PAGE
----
Scottish Field

COASTAL QUANDARY

Haar, Masterchef finalist Dean Banks’ new restaurant in St Andrews, presents a conundrum for the Mystery Diner

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Our mystery diner heads to St Andrews' Haar Restaurant and leaves with mixed emotions

What price celebrity? Readers, I’m genuinely conflicted. I relish the ambition in the nation’s chefs which has seen standards rise exponentia­lly in Scotland during the two decades in which I’ve been reviewing restaurant­s on a regular basis. And I believe in the market – chefs can charge what they want and customers can choose whether to come, and whether to return.

Neverthele­ss, St Andrews is John Knox country and it does offend my poor old calvinist heart to spend almost £170 on a midweek meal for two. Sure that did include three courses, a couple of oysters each, a bottle of the least expensive wine on offer, bread, several glasses of tap water and service, but that was without tea or coffee. The collateral damage would have been even more severe had I plumped for the seven-course taster menu which, with paired wines and cheese, would have cost £134 per person, plus coffee and service.

It may be that Haar, Masterchef finalist Dean Banks’ first restaurant, will – like the nearby Peat Inn and The Cellar in Anstruther, probably my favourite high falutin’ restaurant in Scotland – one day win a coveted Michelin star, and it’s certainly set up with both eyes on achieving that end. Indeed, it’s already priced accordingl­y.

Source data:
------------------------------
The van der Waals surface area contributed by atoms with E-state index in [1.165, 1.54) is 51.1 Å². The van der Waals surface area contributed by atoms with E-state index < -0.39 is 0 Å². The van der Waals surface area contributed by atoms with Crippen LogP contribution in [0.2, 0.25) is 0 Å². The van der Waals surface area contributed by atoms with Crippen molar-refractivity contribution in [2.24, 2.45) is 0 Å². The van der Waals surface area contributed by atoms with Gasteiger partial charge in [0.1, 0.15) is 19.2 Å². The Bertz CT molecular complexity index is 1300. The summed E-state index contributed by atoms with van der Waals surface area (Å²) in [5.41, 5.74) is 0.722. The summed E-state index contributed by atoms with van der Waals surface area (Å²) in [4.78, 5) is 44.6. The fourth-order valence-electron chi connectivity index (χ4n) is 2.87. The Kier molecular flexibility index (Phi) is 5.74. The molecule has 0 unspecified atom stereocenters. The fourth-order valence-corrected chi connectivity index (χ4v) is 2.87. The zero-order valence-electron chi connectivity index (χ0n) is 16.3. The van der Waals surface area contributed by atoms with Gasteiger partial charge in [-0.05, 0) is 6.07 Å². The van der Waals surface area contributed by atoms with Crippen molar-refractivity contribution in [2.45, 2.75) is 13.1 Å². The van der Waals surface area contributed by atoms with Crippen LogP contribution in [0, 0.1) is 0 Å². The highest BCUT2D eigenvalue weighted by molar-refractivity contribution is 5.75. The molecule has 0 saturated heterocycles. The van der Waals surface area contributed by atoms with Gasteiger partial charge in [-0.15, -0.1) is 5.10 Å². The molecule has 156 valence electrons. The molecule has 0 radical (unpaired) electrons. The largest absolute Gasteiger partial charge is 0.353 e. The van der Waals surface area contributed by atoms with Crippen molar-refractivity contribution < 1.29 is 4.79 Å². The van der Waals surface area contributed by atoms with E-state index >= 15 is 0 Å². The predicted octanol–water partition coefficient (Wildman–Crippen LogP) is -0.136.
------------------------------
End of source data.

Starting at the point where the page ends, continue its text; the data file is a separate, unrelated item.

Thanks to a constant dripfeed of rich golfers, the town’s status as a burgeoning tourist destinatio­n, and the arrival of squadrons of super-rich students and their parents from around the globe, the fine dining scene in the honeypot that is St Andrews is getting a little crowded. As well as the distinctiv­e glass cube of the Seafood Ristorante on West Sands, there’s also the Road Hole Grill at the Old Course Hotel, Seasons restaurant at Rufflets Hotel, and Surf & Turf at Rusacks Hotel. Yet since opening in April this year, Haar – named after the sea fog that rolls along the East Coast, including Banks’ home town of Arbroath – has been regularly stowed out. Rightly so, because it offers a contempora­ry culinary experience that varies hugely from any that those other town centre restaurant­s are offering. And, most importantl­y, because, at its best, Banks’ food is very good indeed. Sure, there are issues. The interior is so spartan that sounds ping off its hard surfaces and intrude forcibly into conversati­on, especially as the place was almost empty when we visited. And the quality of the dishes can be variable: while the sea buckthorn twist was a work of genius the oysters lacked the velveteen creaminess of those at, for example, The Honours. The parsimonio­us starter of octopus suffered by comparison to the same, far less costly dish in Edinburgh’s superb White Horse. The beef rump had the tenderness of beef skirt and was part of a dish that was significan­tly overseason­ed, while the gorgeously rich, nuanced Goan curry simply overpowere­d the cod fillet which had the misfortune to accompany it.

But when Banks gets it right his food can be transcende­nt. The pea and shellfish veloute was condemned-man’s-last-meal good, the berries with custard a simple dessert of extraordin­ary virtuosity. Even the bread was worth the trip alone.

Yet good though Banks can be, this debutant chef has yet to weather the dark winter months, a sensible rite of passage for a restaurant charging top dollar. There were enough red flags at Haar to marvel at the 30-year-old’s plans for imminent launches in Dundee, Edinburgh and London. I’m a big fan of carpe diem, but when it comes to such rapid expansion it doesn’t always have a happy ending.

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